“Fate” is perhaps the word most apt to describe Visual By Pierre’s come-up story. About six years ago, the photographer was let go from a 9-to-5 that paid well but wasn’t his passion after skipping work one day to shoot a wedding. With his savings, he left his native borough of Queens, and moved into an apartment in Harlem. There, he secured a job as a bike messenger, and took with him his secret weapon.

“I would deliver packages,” Pierre says, and begins to mime the motions. “If I saw something fly, I [would] take my camera out, shoot it, go back, start riding another package—do it back and forth.”

It was street style in its purest form: “This was really my first full-on tour of Manhattan, so I knew every single crevice just riding my bike. Legit the whole city was my backdrop.”

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Image via Andy Hur

Snap, snap, snap. Pierre’s portfolio grew, as did his Instagram following. Since then, he’s scored fashion shoots, traveled around the globe, and even forayed into the sporting world—lenses by his side. This summer, he was back in Queens on the frontline at the U.S. Open, photographing the likes of Serena Williams, Rafael Nadal, and more.

Today, Pierre is shooting an exclusive video spot with Puma, detailing his creative process and wearing the brand’s new RS-0 Optic silhouette. The sneaker nods to the evolution and reinvention of photography as a medium over the last several decades, via its reflective specs.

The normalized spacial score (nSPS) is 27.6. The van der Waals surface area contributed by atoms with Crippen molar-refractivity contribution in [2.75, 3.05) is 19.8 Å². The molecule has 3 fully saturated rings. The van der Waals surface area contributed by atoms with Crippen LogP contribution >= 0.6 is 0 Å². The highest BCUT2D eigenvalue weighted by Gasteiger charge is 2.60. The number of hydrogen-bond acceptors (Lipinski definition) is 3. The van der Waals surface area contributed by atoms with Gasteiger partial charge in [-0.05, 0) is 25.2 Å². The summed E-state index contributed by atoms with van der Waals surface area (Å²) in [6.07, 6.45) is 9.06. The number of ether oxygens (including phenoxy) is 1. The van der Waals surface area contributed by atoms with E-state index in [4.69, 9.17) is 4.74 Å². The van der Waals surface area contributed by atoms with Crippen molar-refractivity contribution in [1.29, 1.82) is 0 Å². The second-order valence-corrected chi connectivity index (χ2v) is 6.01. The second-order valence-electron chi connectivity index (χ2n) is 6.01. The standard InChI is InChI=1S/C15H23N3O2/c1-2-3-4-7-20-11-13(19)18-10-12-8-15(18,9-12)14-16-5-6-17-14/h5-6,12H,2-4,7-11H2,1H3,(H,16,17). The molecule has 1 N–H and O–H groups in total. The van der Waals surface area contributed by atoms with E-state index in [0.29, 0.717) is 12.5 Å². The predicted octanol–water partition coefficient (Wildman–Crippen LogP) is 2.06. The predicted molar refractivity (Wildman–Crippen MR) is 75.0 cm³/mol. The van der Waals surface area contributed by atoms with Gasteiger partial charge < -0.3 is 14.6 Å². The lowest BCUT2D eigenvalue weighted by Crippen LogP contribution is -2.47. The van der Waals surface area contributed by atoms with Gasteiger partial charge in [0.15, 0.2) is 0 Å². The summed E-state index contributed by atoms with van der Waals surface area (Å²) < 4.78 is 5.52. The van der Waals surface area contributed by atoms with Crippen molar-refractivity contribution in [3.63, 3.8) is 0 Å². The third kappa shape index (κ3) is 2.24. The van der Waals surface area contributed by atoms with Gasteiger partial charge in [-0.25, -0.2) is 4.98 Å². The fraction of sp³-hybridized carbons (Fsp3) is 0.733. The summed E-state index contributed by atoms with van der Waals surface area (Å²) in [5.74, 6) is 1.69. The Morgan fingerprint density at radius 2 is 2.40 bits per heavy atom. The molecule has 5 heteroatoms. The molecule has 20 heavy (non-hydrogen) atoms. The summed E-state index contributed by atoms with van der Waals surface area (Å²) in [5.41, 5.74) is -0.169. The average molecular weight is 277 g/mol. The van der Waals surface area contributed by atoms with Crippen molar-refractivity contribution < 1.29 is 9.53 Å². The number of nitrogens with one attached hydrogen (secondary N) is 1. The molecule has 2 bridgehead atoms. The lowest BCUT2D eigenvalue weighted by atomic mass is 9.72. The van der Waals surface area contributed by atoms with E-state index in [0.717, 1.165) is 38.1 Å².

When he’s not snapping celebrities or collaborating with top-flight brands, you’ll likely find Pierre on a corner in SoHo: “I just watch people, and I see, like, ‘Okay, this person really put [a lot of] effort into what they were wearing today. That’s the one.’ Boom,” he says, miming again. “I capture that one.”

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Image via Andy Hur

Brooklyn felt like an ideal setting to talk reinvention—the street outside the studio could be its own manifestation of it. For Pierre, the city is both the creator, and the creation.

“I think the city’s constantly changing. I think that’s what makes it more interesting,” he posits. “I mean, for whatever the good or bad that comes with it, the fact that the city’s always changing means that you’re never going to get bored with it. And it actually creates the urgency to capture it more.”

When questions of legacy arise, Pierre is hesitant to answer them. He is dutifully aware of the street style photographers who came before him; who first saw hip-hop culture in what b-boys were wearing: the Puma Clyde’s, the Puma tracksuit. But he also knows that moving forward, photography will always be at a precipice, where what is old or new is indistinguishable. Think film cameras and social media.

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Ays Yuva, Image via Andy Hur

That’s what pushes him, Pierre says, to never get comfortable. Because there’s always something more. He keeps just one mission at heart: stay cool.

“Cool has always been one of the driving forces of anything that I’ve done in life,” he declares. “I’ve done it because I thought it was cool, or I thought people would find it to be cool. So when people see it and [are] like, ‘Damn, that photo was tight...’, I want them to get that initial feeling from it, first and foremost.”

For more on Visuals by Pierre, check out the video above to watch him shoot his favorite subject: New York City.

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Image via Andy Hur

The Puma RS-0 "Optic" is available online and in participating Puma retail locations now.